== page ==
Artist Richard Clar's canvas is literally out of this world. And on July 21, the 50th anniversary of Neil Armstrong's Giant Step, Clar returned his words to the moon. From the Observatory of Côte d'Azur, the famous phrase of the astronaut was transmitted by an encoded laser beam and bounced off a retro-reflector deposited in 1969 on the lunar surface by Armstrong and Aldrin, returning the light beam back to Earth. http://www.arttechnologies.com/site-2005/projects.html
With a panache and vision, American Richard Clar is one of the great artists of space art, or cosmic art, for the last thirty years. The influence of this historical moment, continues to echo in our hearts and imaginations, fueling and inspiring our vision of the future.
His latest work, Giant Step, utilizes the Laser Telescope at Cote d'Azur Observatory, Grasse (MeO) laser-ranging station in Calern, France. On July 21, at precisely 02:56:15 UTC, the time of Armstrong's first step on the Moon, Clar and the team at the Observatory directed a narrow laser beam at a tiny target, located at a distance of 238,900 miles away.
Pulsed through that beam of light were the words, "That's one small step for man, one giant leap for mankind."
Capturing the reflection of that moment, literally and figuratively, encapsulates, at the speed of light, the historically impact we are still experiencing.
This commemorative artwork, employing arguably the most distant canvas in history, will celebrate the moment life on earth changed forever; as humans, for the first time, walked on a celestial body other than our mother planet.
For young people today, who didn't experience Armstrong's moonwalk in real time, we reignite the unmet possibilities of life for their future. This is art that unites and through its narrow reflection, opens the mind to reflect back on our planet and the preciousness of our lives together.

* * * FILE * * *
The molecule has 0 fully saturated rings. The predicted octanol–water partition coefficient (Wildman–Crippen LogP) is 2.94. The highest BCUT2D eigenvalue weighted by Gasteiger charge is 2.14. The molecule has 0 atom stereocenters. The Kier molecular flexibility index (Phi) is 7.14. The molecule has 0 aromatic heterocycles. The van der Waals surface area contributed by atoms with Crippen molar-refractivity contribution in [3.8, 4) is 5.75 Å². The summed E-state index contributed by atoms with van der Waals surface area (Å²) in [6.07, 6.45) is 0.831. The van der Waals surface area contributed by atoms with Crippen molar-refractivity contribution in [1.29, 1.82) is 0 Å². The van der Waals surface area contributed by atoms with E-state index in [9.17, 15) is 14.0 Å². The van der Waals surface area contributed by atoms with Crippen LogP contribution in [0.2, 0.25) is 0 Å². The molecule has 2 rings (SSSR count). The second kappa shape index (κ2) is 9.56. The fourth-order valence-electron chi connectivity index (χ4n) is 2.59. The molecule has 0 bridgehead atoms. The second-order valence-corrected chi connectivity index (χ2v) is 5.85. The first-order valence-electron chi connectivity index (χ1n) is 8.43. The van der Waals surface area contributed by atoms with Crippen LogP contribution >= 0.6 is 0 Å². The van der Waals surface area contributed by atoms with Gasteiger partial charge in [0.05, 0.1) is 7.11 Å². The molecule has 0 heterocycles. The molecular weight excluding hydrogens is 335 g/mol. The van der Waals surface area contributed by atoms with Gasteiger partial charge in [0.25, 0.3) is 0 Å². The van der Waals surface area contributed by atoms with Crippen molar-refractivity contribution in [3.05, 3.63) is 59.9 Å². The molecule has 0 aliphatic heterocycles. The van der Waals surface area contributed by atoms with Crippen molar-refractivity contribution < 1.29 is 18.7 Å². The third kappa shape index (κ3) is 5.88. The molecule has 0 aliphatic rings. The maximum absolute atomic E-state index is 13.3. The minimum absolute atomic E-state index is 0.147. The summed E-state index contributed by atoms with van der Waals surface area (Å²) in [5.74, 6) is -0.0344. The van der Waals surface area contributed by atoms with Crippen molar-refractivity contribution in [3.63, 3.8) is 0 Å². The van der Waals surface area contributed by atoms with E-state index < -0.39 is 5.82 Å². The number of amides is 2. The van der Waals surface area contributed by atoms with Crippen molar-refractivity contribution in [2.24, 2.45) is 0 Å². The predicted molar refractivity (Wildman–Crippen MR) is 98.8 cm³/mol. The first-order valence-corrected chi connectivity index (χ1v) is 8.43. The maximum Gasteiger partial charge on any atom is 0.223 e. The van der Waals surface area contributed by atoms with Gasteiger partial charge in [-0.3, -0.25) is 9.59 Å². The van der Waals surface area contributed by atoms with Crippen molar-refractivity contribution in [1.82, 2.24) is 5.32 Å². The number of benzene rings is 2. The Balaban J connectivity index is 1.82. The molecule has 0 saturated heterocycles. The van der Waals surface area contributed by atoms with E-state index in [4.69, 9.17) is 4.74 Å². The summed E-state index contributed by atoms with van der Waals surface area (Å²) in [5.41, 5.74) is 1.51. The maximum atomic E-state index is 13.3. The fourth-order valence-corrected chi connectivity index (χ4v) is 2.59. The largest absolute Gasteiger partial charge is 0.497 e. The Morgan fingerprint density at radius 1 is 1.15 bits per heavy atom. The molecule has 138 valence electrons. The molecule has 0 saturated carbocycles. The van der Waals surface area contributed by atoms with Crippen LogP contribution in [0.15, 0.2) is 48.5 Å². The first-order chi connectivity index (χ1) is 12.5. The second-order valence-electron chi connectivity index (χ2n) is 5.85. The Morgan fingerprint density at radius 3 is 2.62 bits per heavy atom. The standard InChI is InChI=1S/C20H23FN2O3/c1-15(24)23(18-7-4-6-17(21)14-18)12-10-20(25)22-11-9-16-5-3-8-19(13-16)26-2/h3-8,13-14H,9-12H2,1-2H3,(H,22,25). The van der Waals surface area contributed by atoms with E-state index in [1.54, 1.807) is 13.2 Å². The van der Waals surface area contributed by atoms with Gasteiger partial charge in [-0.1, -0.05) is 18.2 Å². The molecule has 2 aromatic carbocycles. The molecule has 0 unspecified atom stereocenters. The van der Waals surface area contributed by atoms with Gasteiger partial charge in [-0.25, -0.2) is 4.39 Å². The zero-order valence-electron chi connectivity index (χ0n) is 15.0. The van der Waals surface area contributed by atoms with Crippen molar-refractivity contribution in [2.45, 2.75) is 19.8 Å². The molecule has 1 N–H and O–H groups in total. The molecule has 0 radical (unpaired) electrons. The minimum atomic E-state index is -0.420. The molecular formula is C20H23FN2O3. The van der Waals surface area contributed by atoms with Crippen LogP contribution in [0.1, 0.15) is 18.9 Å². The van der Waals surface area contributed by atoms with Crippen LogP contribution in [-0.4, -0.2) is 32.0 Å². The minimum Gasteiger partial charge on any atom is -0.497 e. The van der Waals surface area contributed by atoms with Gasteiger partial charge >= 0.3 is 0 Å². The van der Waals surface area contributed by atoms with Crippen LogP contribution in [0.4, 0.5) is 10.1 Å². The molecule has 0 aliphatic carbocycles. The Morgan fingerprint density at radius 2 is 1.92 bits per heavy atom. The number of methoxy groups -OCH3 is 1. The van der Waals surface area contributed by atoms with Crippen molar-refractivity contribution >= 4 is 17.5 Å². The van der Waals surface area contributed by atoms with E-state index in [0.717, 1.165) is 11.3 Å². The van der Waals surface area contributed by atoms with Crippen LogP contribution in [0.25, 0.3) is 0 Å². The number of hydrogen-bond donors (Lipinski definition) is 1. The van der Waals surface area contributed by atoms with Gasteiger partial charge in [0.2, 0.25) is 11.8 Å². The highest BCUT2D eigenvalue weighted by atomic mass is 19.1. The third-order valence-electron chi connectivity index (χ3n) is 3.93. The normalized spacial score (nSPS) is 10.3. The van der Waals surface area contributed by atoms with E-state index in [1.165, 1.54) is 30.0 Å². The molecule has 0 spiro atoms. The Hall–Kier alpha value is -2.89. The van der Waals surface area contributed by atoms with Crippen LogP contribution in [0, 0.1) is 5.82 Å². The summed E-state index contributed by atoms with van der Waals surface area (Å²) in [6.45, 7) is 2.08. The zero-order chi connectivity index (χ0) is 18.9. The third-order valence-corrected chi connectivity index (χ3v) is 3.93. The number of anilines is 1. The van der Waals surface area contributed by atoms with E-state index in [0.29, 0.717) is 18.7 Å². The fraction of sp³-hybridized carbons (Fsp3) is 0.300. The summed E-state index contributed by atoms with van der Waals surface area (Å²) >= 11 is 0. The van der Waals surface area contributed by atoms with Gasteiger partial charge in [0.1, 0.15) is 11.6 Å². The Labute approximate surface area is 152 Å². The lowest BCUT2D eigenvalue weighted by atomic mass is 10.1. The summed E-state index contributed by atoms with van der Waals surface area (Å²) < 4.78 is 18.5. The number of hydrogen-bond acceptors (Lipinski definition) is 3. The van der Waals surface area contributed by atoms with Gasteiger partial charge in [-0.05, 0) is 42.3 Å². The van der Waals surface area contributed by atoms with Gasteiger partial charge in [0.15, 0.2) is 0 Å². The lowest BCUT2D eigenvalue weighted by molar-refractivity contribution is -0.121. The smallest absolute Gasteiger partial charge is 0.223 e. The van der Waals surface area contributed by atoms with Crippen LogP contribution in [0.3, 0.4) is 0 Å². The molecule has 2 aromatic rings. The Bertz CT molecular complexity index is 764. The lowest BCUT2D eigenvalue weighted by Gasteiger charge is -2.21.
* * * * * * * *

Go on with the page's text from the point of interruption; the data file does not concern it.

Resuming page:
Richard Clar is a Los Angeles new media interdisciplinary artist who now resides in Paris. Clar, who studied at the Chouinard Art Institute (now Cal-Arts), is an early pioneer of art-in-space and began work in this field in 1982 with a NASA approved concept for an art-payload for the U.S. Space Shuttle. Philosophical in nature, themes for Richard Clar's art-in-space projects include: space environment issues, such as orbital debris; war and peace; the Search for Extraterrestrial Intelligence (SETI), and water management on Earth. The work of Richard Clar has been exhibited in museums, galleries, and universities in the United States and Europe and may be found in corporate collections such as JBL Sound and the MGM Grand Hotel in Las Vegas.
In 2001, and again in 2002, Clar coordinated the Leonardo/OLATS/IAA Space Art Workshops in Paris. Richard Clar is the Director of Art Technologies, Paris; a Member of the International Academy of Astronautics (IAA); Artist in Residence, Companhia Espacial Portuguesa Lda.; a Member of the SETI Permanent Study Group, and a member of the Leonardo Space Art Working Group. Clar was the Secretary of the former Art and Literature Subcommittee of the International Academy of Astronautics, and a past Member of the Executive Board, Graphic Arts Council, the Los Angeles County Museum of Art.